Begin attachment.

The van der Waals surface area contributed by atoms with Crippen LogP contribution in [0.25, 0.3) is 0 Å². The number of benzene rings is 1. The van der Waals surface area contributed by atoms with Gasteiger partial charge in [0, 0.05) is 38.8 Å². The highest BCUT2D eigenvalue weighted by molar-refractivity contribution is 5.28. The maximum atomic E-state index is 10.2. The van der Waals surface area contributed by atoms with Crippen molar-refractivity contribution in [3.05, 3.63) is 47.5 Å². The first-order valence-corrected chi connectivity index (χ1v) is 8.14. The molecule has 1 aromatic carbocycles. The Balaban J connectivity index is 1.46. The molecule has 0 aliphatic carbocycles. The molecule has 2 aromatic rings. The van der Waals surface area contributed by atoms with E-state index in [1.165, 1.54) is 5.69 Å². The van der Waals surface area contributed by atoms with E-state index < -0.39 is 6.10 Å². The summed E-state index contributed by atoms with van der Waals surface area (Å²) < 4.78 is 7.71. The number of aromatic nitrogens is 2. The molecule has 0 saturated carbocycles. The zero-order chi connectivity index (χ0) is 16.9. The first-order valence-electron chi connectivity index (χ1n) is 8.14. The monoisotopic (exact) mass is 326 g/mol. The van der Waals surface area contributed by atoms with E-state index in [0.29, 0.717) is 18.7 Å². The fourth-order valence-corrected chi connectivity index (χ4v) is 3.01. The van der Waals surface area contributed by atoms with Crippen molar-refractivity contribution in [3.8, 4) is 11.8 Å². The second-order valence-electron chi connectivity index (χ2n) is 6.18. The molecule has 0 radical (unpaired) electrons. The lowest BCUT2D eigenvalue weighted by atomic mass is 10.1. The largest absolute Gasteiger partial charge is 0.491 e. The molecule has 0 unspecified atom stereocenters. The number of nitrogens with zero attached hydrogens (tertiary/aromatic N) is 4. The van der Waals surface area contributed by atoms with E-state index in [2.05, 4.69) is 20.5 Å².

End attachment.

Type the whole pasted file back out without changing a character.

The van der Waals surface area contributed by atoms with Crippen LogP contribution in [0.25, 0.3) is 0 Å². The number of benzene rings is 1. The van der Waals surface area contributed by atoms with Gasteiger partial charge in [0, 0.05) is 38.8 Å². The highest BCUT2D eigenvalue weighted by molar-refractivity contribution is 5.28. The maximum atomic E-state index is 10.2. The van der Waals surface area contributed by atoms with Crippen molar-refractivity contribution in [3.05, 3.63) is 47.5 Å². The first-order valence-corrected chi connectivity index (χ1v) is 8.14. The molecule has 1 aromatic carbocycles. The Balaban J connectivity index is 1.46. The molecule has 0 aliphatic carbocycles. The molecule has 2 aromatic rings. The van der Waals surface area contributed by atoms with E-state index in [1.165, 1.54) is 5.69 Å². The van der Waals surface area contributed by atoms with E-state index < -0.39 is 6.10 Å². The summed E-state index contributed by atoms with van der Waals surface area (Å²) < 4.78 is 7.71. The number of aromatic nitrogens is 2. The molecule has 0 saturated carbocycles. The zero-order chi connectivity index (χ0) is 16.9. The first-order valence-electron chi connectivity index (χ1n) is 8.14. The monoisotopic (exact) mass is 326 g/mol. The van der Waals surface area contributed by atoms with E-state index in [0.29, 0.717) is 18.7 Å². The fourth-order valence-corrected chi connectivity index (χ4v) is 3.01. The van der Waals surface area contributed by atoms with Crippen molar-refractivity contribution in [3.8, 4) is 11.8 Å². The second-order valence-electron chi connectivity index (χ2n) is 6.18. The molecule has 0 radical (unpaired) electrons. The lowest BCUT2D eigenvalue weighted by atomic mass is 10.1. The largest absolute Gasteiger partial charge is 0.491 e. The molecule has 0 unspecified atom stereocenters. The number of nitrogens with zero attached hydrogens (tertiary/aromatic N) is 4. The van der Waals surface area contributed by atoms with E-state index in [2.05, 4.69) is 20.5 Å².